How to clean pig leather

Written by jaimie zinski
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Pigskin, along with cowhide and buffalo hide, is widely used in the production of leather jackets and pieces that are intended to be more durable and take more of a beating. Many people have difficult telling the difference between pigskin and cowhide pieces because they are so similar in appearance, although pigskin does have a glossier appearance because of the manufacturing process. Caring for a pigskin piece is no different than caring for any other leather piece. Treat your pigskin well and it will stay tough and flexible longer.

Skill level:

Things you need

  • 2 tbsp mild soap
  • Microfiber cloths
  • Distilled water
  • Leather protectant or leather conditioner

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  1. 1

    Prepare a mixture of two tbsp mild soap and three cups of water. Mild soap contains no dyes or perfumes. Do not use soaps that contain ammonia.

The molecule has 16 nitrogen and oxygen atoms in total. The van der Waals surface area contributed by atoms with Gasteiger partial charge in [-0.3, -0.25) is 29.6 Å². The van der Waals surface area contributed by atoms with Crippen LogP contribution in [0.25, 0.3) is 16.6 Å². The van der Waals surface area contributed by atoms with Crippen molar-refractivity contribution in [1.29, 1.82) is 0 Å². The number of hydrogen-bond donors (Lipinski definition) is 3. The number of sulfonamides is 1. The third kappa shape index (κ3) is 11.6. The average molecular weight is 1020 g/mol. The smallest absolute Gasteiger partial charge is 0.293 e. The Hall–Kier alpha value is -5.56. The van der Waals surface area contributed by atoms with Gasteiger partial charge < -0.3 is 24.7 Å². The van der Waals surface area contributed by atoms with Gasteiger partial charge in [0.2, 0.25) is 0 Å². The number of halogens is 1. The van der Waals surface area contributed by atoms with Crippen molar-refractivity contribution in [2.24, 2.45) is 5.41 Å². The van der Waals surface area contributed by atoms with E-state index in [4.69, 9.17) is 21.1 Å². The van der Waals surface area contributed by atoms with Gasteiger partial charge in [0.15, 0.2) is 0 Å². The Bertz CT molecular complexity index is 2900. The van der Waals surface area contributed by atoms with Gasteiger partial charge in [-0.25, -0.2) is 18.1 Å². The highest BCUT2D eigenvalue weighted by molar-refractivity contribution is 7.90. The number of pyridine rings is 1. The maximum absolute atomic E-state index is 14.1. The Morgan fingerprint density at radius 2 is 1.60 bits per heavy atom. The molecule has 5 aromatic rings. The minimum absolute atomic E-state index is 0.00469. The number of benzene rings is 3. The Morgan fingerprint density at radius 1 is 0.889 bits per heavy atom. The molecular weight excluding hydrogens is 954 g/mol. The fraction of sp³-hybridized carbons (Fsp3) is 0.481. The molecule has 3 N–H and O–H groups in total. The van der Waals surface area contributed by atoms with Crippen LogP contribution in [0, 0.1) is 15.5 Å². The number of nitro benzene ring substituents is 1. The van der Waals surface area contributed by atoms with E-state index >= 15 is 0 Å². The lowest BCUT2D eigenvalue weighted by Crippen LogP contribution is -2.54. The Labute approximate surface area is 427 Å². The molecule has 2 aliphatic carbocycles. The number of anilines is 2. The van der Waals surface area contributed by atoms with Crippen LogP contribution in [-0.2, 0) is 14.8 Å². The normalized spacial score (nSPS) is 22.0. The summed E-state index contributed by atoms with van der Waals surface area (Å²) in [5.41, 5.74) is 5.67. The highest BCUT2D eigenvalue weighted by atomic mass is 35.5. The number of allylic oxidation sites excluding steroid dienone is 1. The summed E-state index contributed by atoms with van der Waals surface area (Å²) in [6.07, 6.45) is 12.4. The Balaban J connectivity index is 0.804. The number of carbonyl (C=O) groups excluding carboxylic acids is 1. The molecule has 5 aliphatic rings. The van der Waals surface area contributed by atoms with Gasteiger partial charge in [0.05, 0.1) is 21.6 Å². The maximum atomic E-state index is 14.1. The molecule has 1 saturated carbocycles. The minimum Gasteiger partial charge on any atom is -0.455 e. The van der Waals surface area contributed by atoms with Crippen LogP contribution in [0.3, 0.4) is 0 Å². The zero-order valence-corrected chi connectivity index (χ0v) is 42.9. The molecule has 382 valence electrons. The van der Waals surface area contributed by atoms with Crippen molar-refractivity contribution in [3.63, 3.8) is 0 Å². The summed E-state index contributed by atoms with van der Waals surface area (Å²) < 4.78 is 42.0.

2. 2

    Dip a microfiber cloth into the mixture. Wring out most of the liquid until the cloth is damp, not soaking wet.

  3. 3

    Wipe down the pigskin piece with the cloth. Do not work the soap into the surface as the pigskin is porous by nature and will absorb the liquid easily.

  4. 4

    Wipe away the soapy water with a dry microfiber cloth.

  5. 5

    Wet a second microfiber cloth with distilled water. Once again, wring out the cloth to remove excess water.

  6. 6

    Wipe down the pigskin piece with the damp cloth.

  7. 7

    Dry the pigskin piece immediately with a dry cloth. Remove as much moisture as possible to avoid any mould formation.

  8. 8

    Cover the pigskin piece with a layer of leather protectant or leather conditioner. Work the conditioner into the piece and wipe it away with a dry cloth. This will add a sheen to the pigskin piece and protect it from water damage.

Tips and warnings

  • Avoid using saddle soap, furniture polish, oils and products that contain wax on your pigskin piece.
  • Avoid storing or placing your pigskin piece near any heat sources, such as a radiator or fire place.

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